Many Wiccans practice "magic," a solo or group ritual effort to effect some kind of change, which seems akin to, oh, I don't know, prayer. As for dressing oneself in robes and flowers in order to perform a secret candlelit ritual, as many Wiccans do, think back to your fraternity or sorority days. See? Surprise! You're Wiccan and you didn't even know it.
Ariana Zarate, 19, a sophomore at Wellesley College, and UMass-Amherst sophomore Joshua Berkowitz, 18, were raised in Christian households, and turned away from church after years of discontent and curiosity.
"One of my friends got into Wicca, and, at the time, I was very religiously Christian," says Berkowitz. "So, I studied Wicca in order to try and persuade her out of it. The more I studied Wicca, the more I respected it."
A few years later, Berkowitz is active in the western Massachusetts Wiccan community, and he's a member of the UMass pagan organization SPIRALS (Students Pagans Integrating Religion and Life Spiritually). He recently founded a new Wiccan tradition, the Avatarian Rite of Wicca, which, he says, will function much like a secret society.
Stop rolling your eyes. William Howard Taft, Senator John Kerry, and that idiot currently running our country are members of a secret society called Skull and Bones. Which is a much, much creepier name than "The Avatarian Rite of Wicca." Plus, no Wiccans ever played Russian roulette with our tax dollars, and lost.
Both Zarate and Berkowitz say that the shift in their respective religious beliefs aligned with their decisions to come out of the closet. "Wicca felt open and accepting. While I was Catholic, I felt a little odd being queer," says Zarate. "I heard so many things about the Catholic community not being accepting of non-heterosexuality. There was no such feeling in Wicca."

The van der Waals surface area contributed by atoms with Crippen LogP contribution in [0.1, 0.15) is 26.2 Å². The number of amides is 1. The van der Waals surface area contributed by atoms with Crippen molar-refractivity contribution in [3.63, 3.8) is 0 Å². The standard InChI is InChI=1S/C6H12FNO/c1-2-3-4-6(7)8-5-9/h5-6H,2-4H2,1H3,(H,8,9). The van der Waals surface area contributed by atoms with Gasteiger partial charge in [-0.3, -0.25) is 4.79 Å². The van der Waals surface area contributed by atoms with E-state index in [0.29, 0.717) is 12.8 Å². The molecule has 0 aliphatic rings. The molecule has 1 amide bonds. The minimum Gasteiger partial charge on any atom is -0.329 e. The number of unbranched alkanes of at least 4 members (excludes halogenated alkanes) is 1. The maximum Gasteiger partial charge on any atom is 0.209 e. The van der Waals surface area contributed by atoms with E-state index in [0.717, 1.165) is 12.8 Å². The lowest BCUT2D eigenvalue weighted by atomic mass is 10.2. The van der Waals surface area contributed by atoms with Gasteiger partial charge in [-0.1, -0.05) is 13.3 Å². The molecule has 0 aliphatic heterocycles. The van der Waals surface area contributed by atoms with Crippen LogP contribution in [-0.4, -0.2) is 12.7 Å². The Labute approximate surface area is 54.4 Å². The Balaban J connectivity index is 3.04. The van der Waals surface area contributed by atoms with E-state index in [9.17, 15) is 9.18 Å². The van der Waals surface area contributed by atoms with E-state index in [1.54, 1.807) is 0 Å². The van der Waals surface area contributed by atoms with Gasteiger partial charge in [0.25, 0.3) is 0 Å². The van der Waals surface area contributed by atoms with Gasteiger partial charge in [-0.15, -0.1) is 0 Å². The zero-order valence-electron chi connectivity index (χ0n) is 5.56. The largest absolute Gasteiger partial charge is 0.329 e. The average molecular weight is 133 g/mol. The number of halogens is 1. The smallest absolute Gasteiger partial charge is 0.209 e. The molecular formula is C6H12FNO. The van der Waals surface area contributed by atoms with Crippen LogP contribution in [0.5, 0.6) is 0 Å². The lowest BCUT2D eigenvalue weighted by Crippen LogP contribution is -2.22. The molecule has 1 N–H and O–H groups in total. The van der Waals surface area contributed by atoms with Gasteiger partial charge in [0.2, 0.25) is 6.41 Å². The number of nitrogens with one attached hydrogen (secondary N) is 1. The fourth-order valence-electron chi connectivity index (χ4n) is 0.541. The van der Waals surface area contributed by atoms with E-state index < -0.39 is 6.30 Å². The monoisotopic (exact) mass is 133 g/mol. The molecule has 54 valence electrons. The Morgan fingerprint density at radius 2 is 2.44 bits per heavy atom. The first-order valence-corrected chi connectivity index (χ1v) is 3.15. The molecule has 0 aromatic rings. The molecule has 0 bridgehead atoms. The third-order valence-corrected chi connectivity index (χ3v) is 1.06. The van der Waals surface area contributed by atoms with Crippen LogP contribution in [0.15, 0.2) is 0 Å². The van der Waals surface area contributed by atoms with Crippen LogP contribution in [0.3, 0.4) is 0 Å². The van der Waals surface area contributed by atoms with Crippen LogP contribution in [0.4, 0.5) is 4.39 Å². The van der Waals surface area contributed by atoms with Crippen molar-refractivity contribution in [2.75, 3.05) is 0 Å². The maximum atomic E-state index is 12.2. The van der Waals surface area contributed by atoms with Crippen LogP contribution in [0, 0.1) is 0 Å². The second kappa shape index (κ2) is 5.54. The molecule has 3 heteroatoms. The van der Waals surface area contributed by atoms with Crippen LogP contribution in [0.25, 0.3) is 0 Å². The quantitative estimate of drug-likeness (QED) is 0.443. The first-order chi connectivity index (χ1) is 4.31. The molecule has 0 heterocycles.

Salem State sophomore Judith Valentine, 22, also raised in a Catholic household, found, like Zarate, that a religious doctrine at the opposite end of the theological spectrum was the best solution to her discontent.
"My first religion wasn't a very good fit, so I started looking for something better," says Valentine. "[Wicca] is basically the polar opposite of everything I found dissatisfying about Catholicism."
One would assume that a college like Salem State, so close to the witchcraft Motherland, would host a vibrant community of Wiccans who scatter the campus with Maypoles and garlands and positive energy galore. Not so, says Valentine. Surprisingly, there are no Wiccan organizations on campus, no galvanized community of "Magickal" students.
"During my orientation, we were given forms to fill out, if we so wished, about our religions," she says. "There was no box for Wicca, so I checked 'other' and wrote it in. About a week later, I got a letter from the school's Protestant adviser, inviting me to some group or other. I still think it's a little funny that the closest thing they have to Wicca at my school is Protestant, especially since of all the cities in the country, Salem has, arguably, the best visible representation of the Wiccan community."
Student-run groups such as Nemeton or SPIRALS, which are well-organized, well-regarded, and meet weekly on school property, aren't easy to come by on many Massachusetts college campuses. Universities seem reluctant to recognize Wicca as an actual religion, so Wiccan groups generally don't have access to the same resources and funding as, say, a Catholic, Jewish, or Muslim organization. For that reason, students like Valentine, Zarate, and Robinson don't have a galvanized community with which to practice their religion.